Colonization & Native Culture



For centuries, the United States government’s actions and policies actively sought to eradicate First Nations culture and sovereignty, forcing assimilation in what many historians consider a form of comprehensive cultural genocide. Significant portions of the psychological and physical problems First Nations people experience today — widespread poverty, substance abuse, domestic violence, and chronic health problems at significantly higher rates than non-Native populations — both directly and indirectly resulted from the consequential efforts of the US government. Some of the more extreme means of attempting to erase Indigenous culture included the reservation system, Native American Boarding Schools, and the Native Foster Care program.


Prior to Columbus’s arrival, Indigenous culture was self-sustaining; tribal people lived off of the land and traded local goods and services. As more Europeans immigrated and settled further inland, they sought to seize control over Native people and their fertile lands.

In 1851, the Indian Reservation System was established, forcing natives to live on established tracts of land as the settlers took over their homes. The Native people were no longer allowed to hunt or leave the reservation without permission. They were placed on a strict ration system and suffered from malnutrition. Many reservations lacked the natural resources and fertile soil for farmland, further preventing the tribal people from providing for themselves. Under the control of the government, native people were encouraged to assimilate to Protestant culture and pressured to convert to Christianity.


By targeting Native children, the government took a critical step to alienate families and actively purge Indigenous culture. Native American Boarding Schools, also known as Indian Residential Schools, were established in the late 1800’s by the United States government and Christian missionaries. The initiative behind the motto “Kill the Indian, Save the Man,” forced multiple generations of students to attend hundreds of boarding schools around the United States.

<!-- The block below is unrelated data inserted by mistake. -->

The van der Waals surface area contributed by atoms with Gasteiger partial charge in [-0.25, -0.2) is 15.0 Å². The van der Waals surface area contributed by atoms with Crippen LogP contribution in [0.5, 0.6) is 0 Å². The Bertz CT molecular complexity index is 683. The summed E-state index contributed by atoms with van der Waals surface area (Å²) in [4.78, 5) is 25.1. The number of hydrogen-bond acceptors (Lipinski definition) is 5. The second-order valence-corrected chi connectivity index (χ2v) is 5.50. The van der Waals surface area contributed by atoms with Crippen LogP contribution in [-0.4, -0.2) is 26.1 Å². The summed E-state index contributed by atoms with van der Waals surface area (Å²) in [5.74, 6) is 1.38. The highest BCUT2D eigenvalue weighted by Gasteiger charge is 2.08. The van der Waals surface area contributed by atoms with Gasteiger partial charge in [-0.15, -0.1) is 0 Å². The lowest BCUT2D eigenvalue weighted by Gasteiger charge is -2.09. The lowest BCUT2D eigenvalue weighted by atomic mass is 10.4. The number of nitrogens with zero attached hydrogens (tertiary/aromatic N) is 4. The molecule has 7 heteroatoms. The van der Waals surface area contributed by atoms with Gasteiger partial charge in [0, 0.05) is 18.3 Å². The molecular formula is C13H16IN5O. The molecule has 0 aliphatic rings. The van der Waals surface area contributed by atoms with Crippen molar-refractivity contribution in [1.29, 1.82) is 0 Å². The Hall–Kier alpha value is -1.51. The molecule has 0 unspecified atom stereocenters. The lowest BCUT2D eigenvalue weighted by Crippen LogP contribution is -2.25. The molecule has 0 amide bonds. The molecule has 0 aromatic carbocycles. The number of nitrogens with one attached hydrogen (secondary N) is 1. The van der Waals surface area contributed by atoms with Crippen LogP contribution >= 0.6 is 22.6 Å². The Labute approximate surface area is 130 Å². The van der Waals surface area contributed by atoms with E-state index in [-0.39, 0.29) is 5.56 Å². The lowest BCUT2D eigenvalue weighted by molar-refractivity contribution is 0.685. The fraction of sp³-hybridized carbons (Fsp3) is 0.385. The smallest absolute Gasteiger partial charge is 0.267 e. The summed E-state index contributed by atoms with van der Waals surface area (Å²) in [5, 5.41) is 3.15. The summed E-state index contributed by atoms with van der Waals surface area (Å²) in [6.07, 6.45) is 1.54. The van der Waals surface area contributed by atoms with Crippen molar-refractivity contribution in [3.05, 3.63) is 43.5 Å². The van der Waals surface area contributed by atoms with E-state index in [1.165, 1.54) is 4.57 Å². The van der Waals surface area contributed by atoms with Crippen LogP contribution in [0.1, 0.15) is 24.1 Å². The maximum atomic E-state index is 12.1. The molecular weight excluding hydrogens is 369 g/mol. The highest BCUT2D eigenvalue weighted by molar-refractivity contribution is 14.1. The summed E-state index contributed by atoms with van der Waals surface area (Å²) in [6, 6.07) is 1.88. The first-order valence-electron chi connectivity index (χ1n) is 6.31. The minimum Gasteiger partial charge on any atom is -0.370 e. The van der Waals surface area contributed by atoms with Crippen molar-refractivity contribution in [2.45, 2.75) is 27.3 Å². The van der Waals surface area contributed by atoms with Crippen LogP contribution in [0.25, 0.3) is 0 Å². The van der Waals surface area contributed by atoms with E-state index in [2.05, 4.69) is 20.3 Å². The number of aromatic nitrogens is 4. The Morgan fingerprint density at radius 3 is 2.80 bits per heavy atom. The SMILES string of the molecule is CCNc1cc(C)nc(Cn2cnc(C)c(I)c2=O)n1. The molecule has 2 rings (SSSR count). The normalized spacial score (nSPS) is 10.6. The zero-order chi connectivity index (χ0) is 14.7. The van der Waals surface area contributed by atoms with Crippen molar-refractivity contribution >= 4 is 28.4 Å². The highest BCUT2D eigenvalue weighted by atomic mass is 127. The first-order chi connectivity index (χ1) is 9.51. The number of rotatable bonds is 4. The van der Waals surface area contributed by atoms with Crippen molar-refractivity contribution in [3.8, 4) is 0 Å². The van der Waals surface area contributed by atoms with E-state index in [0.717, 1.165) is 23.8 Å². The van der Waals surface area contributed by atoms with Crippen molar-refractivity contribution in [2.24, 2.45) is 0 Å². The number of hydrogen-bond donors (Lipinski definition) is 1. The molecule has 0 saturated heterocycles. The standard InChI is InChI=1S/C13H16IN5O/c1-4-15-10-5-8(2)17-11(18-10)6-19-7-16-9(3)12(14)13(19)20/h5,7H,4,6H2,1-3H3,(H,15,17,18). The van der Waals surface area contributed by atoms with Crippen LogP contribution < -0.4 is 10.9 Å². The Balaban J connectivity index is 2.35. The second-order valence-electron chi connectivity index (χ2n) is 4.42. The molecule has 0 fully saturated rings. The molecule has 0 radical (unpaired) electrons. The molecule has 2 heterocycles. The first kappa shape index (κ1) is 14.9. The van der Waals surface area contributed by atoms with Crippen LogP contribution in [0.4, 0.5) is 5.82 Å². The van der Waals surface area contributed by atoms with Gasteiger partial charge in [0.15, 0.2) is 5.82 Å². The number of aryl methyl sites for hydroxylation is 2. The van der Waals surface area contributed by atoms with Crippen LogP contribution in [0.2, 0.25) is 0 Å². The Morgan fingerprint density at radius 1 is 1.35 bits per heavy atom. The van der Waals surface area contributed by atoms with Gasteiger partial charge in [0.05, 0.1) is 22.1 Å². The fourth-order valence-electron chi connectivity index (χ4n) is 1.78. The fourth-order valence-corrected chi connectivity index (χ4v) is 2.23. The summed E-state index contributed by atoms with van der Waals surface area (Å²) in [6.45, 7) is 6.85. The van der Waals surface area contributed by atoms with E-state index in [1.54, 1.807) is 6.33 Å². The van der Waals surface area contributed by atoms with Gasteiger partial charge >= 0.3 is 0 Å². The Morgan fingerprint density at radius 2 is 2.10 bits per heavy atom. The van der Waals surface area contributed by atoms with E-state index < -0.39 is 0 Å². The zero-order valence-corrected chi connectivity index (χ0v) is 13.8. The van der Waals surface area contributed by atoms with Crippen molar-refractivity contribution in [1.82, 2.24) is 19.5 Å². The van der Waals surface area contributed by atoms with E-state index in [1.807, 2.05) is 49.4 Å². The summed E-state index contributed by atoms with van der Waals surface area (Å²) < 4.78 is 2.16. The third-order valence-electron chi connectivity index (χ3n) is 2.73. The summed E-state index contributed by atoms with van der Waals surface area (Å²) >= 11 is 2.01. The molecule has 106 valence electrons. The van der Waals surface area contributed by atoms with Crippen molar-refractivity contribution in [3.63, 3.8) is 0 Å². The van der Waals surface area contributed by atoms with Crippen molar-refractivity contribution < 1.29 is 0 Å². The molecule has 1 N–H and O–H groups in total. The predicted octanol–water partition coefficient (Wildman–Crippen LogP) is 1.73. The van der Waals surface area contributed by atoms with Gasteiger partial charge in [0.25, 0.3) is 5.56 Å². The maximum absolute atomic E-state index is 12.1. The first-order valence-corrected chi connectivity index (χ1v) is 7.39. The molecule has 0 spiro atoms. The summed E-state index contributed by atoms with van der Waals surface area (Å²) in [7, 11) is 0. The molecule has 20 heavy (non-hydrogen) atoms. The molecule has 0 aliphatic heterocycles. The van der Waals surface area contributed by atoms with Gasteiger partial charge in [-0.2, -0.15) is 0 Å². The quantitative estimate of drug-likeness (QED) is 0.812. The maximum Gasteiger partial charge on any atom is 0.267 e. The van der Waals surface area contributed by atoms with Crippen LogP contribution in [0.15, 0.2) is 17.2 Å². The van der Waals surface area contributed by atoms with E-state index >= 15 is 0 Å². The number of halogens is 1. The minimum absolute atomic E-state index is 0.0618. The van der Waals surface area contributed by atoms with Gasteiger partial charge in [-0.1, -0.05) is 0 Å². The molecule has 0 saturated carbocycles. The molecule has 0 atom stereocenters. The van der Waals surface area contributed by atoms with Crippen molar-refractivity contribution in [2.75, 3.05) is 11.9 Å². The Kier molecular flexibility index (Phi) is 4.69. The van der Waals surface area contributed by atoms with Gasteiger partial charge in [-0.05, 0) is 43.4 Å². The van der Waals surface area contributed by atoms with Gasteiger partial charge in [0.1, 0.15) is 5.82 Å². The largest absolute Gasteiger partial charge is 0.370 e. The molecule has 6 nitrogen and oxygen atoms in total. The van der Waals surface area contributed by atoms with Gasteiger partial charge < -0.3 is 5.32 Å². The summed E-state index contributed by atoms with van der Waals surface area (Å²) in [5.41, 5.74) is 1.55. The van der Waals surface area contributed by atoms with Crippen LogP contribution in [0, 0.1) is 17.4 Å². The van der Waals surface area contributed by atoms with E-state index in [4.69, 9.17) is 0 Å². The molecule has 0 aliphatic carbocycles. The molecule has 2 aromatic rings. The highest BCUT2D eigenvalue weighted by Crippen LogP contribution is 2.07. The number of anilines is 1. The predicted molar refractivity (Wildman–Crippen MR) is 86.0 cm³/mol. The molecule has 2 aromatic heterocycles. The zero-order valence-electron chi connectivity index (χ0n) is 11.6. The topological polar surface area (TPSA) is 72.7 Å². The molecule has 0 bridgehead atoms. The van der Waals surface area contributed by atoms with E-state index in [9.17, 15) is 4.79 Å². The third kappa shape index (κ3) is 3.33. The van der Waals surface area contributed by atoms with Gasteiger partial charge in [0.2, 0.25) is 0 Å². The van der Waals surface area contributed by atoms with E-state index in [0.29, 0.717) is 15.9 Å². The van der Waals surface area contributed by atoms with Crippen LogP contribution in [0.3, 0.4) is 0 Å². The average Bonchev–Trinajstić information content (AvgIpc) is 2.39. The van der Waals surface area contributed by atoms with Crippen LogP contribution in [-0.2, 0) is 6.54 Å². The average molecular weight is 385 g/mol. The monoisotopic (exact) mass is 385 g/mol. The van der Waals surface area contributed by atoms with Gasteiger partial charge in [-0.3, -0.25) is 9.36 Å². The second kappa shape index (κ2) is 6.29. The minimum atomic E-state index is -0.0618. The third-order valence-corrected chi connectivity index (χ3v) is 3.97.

With the primary objective to “Americanize” native children, Indian Residential Schools were military-like in nature with strict rules and harsh punishments. Typically, children as young as four years old were forcibly separated from their families and placed in these schools for years on end. They were forbidden to speak their indigenous languages or wear traditional clothing. The were even forced to change their names to “Christianized” names and cut off their long hair. Once stripped of their Native identity, the children were forced to speak English, convert to Christianity, and were taught exclusively Euro-American culture and history.

Though there were thousands of documented cases of mental, physical and sexual abuse at these schools, even children who were not abused by the legal definition spent their formidable years in an environment with little to no affection, stripped of their culture, and then returned to their families years later with no idea of how to relate within the context of their culture or appropriate human connection.


Another means of forced assimilation was through the removal of children from First Nations families and into the Native American Foster Care Program. Beginning in the late 1800s, Native children were taken from their families and communities and placed into foster care with non-Natives. By the late 1970’s, 25%–35% of all Native children were removed from parents and communities and of these, 85% had willing and able relatives available to care for them. Today, Indigenous children are placed into foster care at a rate 2.7 times greater than the non-Native population. In South Dakota alone, a Native child is 11 times more likely to be placed in foster care than a white child.


The Red Road works toward healing through education and alleviating the forced, painful effects of our culture’s past on our people in the present and future.